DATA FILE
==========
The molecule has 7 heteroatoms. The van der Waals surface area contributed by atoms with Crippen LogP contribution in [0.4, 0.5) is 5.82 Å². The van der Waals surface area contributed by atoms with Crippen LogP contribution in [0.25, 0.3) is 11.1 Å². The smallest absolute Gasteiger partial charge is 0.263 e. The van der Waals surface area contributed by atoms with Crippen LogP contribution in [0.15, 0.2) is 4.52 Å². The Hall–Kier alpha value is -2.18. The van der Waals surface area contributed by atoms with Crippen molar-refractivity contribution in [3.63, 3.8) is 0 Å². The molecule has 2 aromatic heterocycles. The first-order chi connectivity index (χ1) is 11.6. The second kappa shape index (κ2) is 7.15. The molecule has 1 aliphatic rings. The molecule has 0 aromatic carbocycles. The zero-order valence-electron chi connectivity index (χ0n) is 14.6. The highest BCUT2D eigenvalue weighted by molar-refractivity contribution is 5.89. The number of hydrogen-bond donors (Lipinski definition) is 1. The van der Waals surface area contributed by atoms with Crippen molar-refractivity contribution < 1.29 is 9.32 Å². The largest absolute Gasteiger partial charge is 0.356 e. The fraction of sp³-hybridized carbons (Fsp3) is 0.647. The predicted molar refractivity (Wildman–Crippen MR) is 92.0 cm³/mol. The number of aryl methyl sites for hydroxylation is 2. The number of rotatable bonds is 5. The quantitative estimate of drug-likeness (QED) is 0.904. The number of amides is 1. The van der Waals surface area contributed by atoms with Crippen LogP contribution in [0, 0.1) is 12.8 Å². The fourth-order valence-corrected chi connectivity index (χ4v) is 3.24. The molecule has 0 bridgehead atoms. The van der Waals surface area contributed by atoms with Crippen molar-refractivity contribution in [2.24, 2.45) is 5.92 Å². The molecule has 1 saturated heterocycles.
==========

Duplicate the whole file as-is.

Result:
The molecule has 7 heteroatoms. The van der Waals surface area contributed by atoms with Crippen LogP contribution in [0.4, 0.5) is 5.82 Å². The van der Waals surface area contributed by atoms with Crippen LogP contribution in [0.25, 0.3) is 11.1 Å². The smallest absolute Gasteiger partial charge is 0.263 e. The van der Waals surface area contributed by atoms with Crippen LogP contribution in [0.15, 0.2) is 4.52 Å². The Hall–Kier alpha value is -2.18. The van der Waals surface area contributed by atoms with Crippen molar-refractivity contribution in [3.63, 3.8) is 0 Å². The molecule has 2 aromatic heterocycles. The first-order chi connectivity index (χ1) is 11.6. The second kappa shape index (κ2) is 7.15. The molecule has 1 aliphatic rings. The molecule has 0 aromatic carbocycles. The zero-order valence-electron chi connectivity index (χ0n) is 14.6. The highest BCUT2D eigenvalue weighted by molar-refractivity contribution is 5.89. The number of hydrogen-bond donors (Lipinski definition) is 1. The van der Waals surface area contributed by atoms with Crippen molar-refractivity contribution < 1.29 is 9.32 Å². The largest absolute Gasteiger partial charge is 0.356 e. The fraction of sp³-hybridized carbons (Fsp3) is 0.647. The predicted molar refractivity (Wildman–Crippen MR) is 92.0 cm³/mol. The number of aryl methyl sites for hydroxylation is 2. The number of rotatable bonds is 5. The quantitative estimate of drug-likeness (QED) is 0.904. The number of amides is 1. The van der Waals surface area contributed by atoms with Crippen LogP contribution in [0, 0.1) is 12.8 Å². The fourth-order valence-corrected chi connectivity index (χ4v) is 3.24. The molecule has 0 bridgehead atoms. The van der Waals surface area contributed by atoms with Crippen molar-refractivity contribution in [2.24, 2.45) is 5.92 Å². The molecule has 1 saturated heterocycles.